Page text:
13. What are AI technologies good at?

AI techniques and technologies tend to be very good at recognising patterns and learning from data. This means they can automate tasks that we as humans may find repetitive or boring, freeing us up to concentrate on things we enjoy more.

AI may be used in healthcare to speed up processes or make processes more accurate, which will allow doctors to concentrate more on dealing with patients. There are numerous trials underway around the use of AI to detect and flag health issues, based on being trained on the patterns in health data. 

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Tools known as Generative AI are good at producing content such as text and images. Generative AI tools have become quite advanced over the past 18 months, creating convincing text and pictures.

ChatGPT is one of these tools, and it can help you structure a letter or an email, or help you get started on a piece of writing. You can also use it to assess your own writing, by giving it a task such as “Assess this writing for style, impact and structure – and give me 3 tips to improve it”. 

AI technologies work best when you’re using them as part of a human and AI team, rather than just setting the AI off on a task and not checking how well it works. The more that there are humans in the loop, the more powerful the use of AI will be.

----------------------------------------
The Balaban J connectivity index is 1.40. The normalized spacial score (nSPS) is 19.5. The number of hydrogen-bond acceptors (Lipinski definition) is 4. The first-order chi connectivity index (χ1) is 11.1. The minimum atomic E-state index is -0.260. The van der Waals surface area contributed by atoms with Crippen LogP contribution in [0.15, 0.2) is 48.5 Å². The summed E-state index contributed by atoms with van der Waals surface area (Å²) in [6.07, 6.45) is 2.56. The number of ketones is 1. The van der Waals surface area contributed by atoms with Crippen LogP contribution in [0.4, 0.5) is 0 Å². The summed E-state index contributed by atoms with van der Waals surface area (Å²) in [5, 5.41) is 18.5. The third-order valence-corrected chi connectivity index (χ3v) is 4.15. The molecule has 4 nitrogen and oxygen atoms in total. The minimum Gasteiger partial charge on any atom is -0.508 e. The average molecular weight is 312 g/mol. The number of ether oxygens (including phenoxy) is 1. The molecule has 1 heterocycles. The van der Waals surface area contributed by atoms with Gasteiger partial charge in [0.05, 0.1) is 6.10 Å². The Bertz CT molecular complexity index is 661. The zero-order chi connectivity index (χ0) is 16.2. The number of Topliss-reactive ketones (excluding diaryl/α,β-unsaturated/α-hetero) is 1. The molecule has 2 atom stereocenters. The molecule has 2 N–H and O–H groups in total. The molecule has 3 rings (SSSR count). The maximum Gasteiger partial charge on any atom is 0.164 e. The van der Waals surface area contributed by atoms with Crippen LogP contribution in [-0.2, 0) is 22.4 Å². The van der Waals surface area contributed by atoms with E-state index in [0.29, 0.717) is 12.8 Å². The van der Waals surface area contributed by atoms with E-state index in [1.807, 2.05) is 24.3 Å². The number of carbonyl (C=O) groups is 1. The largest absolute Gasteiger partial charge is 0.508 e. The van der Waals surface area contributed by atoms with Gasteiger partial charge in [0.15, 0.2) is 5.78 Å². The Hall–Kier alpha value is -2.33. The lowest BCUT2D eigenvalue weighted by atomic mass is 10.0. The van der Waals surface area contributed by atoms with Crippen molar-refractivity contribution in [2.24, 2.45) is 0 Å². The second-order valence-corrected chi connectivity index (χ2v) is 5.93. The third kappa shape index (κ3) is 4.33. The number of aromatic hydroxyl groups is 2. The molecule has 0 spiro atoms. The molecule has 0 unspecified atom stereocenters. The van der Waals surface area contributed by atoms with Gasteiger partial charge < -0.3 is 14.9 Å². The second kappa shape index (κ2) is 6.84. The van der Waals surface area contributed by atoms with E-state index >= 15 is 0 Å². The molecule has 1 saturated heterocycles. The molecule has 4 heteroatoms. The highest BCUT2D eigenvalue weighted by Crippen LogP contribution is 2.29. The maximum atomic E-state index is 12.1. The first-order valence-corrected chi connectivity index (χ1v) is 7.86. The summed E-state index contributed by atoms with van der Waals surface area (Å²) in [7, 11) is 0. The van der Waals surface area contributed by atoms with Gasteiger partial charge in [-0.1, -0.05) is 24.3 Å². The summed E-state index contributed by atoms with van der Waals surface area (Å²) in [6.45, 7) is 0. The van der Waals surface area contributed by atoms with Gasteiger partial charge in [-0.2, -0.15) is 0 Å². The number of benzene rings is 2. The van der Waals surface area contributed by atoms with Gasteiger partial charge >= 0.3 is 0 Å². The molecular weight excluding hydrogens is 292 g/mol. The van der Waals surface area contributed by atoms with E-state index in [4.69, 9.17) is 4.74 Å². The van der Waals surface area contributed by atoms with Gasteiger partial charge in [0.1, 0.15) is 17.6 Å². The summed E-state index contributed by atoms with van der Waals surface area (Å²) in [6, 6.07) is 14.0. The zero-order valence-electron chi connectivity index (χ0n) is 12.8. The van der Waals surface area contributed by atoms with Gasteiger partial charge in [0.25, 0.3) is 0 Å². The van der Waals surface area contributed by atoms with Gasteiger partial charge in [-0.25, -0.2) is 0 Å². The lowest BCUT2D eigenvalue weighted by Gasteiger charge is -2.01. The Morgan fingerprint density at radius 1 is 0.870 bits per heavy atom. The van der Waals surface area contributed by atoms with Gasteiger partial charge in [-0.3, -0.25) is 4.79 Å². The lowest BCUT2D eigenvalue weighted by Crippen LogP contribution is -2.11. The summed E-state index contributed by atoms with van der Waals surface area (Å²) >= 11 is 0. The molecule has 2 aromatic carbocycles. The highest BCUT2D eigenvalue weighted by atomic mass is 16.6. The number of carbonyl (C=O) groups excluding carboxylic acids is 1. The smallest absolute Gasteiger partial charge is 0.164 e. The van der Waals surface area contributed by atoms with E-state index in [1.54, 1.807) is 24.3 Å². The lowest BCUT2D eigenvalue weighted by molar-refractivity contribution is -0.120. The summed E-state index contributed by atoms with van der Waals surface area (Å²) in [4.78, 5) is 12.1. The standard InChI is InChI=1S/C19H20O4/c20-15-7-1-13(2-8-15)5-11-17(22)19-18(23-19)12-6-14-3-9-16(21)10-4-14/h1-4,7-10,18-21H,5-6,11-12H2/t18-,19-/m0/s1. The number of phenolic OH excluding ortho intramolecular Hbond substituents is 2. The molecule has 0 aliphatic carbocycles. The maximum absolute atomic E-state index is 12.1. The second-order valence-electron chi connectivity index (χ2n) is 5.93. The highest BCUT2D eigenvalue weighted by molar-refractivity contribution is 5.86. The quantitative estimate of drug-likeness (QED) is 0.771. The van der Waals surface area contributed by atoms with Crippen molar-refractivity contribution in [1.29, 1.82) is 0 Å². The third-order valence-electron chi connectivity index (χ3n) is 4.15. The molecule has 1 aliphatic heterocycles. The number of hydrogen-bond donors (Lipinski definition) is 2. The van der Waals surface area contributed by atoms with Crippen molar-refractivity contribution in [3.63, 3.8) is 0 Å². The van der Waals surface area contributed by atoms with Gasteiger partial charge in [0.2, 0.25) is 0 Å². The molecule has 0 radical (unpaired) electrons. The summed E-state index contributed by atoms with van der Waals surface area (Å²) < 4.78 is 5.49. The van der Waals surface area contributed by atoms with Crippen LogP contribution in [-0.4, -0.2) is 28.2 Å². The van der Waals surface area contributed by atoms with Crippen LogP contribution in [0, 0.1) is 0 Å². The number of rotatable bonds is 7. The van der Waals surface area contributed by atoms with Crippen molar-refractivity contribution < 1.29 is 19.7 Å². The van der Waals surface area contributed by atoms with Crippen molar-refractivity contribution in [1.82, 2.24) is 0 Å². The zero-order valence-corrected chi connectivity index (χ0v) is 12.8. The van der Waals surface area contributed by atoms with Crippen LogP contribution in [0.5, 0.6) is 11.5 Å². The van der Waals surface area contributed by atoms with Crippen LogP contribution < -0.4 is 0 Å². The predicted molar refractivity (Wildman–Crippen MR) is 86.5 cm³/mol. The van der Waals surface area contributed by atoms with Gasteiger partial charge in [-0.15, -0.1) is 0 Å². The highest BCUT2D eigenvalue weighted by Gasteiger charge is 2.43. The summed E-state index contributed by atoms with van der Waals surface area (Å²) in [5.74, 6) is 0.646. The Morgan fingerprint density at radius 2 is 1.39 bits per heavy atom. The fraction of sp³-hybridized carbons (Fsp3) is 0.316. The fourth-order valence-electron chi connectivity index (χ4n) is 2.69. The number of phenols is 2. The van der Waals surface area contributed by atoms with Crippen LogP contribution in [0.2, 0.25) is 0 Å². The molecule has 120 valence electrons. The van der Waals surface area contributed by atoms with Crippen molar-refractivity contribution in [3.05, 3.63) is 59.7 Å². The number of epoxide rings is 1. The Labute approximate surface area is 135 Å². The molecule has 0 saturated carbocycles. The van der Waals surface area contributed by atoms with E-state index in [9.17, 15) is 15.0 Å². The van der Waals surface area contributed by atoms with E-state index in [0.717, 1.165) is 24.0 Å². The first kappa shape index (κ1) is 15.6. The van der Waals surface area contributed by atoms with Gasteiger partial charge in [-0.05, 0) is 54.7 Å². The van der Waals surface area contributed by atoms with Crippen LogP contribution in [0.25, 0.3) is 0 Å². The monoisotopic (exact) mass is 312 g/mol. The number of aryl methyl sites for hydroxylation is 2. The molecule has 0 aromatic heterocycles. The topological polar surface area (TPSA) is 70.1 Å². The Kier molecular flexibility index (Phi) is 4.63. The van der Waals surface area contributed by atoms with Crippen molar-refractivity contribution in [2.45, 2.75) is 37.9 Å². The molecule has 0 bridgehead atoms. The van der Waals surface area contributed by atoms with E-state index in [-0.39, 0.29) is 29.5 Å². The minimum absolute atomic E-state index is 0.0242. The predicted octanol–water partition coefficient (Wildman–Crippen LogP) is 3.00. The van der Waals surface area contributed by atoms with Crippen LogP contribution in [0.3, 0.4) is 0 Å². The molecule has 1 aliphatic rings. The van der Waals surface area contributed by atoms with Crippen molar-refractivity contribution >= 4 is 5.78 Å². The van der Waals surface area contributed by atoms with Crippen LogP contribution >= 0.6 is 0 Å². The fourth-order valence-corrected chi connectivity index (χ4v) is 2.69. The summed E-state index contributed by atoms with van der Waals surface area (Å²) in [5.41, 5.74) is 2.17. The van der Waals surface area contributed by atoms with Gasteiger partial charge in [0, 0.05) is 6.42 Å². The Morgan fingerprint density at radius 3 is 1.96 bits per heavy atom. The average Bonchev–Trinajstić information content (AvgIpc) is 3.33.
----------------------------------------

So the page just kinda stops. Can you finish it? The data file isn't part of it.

Businesses can take advantage of AI by automating processes behind the scenes. This allows for streamlining and efficiency, that in turn is creating more productivity. This, combined with progress in other emerging technologies such as robotics and data science, has lead to some people calling the rise of AI technologies a new “industrial revolution.” 

We are at the very start of how we work with AI, and if we can ensure that our relationship with these technologies is grounded in trust, ethics and inclusion, then the advantages can be shared by everyone in society. 

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With many thanks to the Scottish AI Alliance.


14. How AbilityNet can help you

My Computer My Way

My Computer My Way is an AbilityNet run website packed with articles explaining how to use the accessibility features built into your computer, tablet or smartphone. The site is routinely updated as new features and changes are made to the Windows, MacOS, iOS, Chrome OS and Android operating systems. The site is broken down into the following sections:

  • Vision – computer adjustments to do with vision and colour
  • Hearing – computer adjustments to do with hearing, communication and speech
  • Motor – computer adjustments to do mobility, stamina and dexterity
  • Cognitive – computer adjustments to do with attention, learning and memory

Use it for free at mcmw.abilitynet.org.uk

Advice and information

If you have any questions please contact us at AbilityNet and we will do all we can to help.

  • Call: 0300 180 0028
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  • Email: enquiries@abilitynet.org.uk

IT support at Home

If you’re looking for in-person support, you can book a free visit from one of our disclosure-checked volunteers. Many of our volunteers are former IT professionals who give their time to help older people and people with disabilities to use technology to achieve their goals. Our friendly volunteers can help with most major computer systems, laptops, tablet devices and smartphones.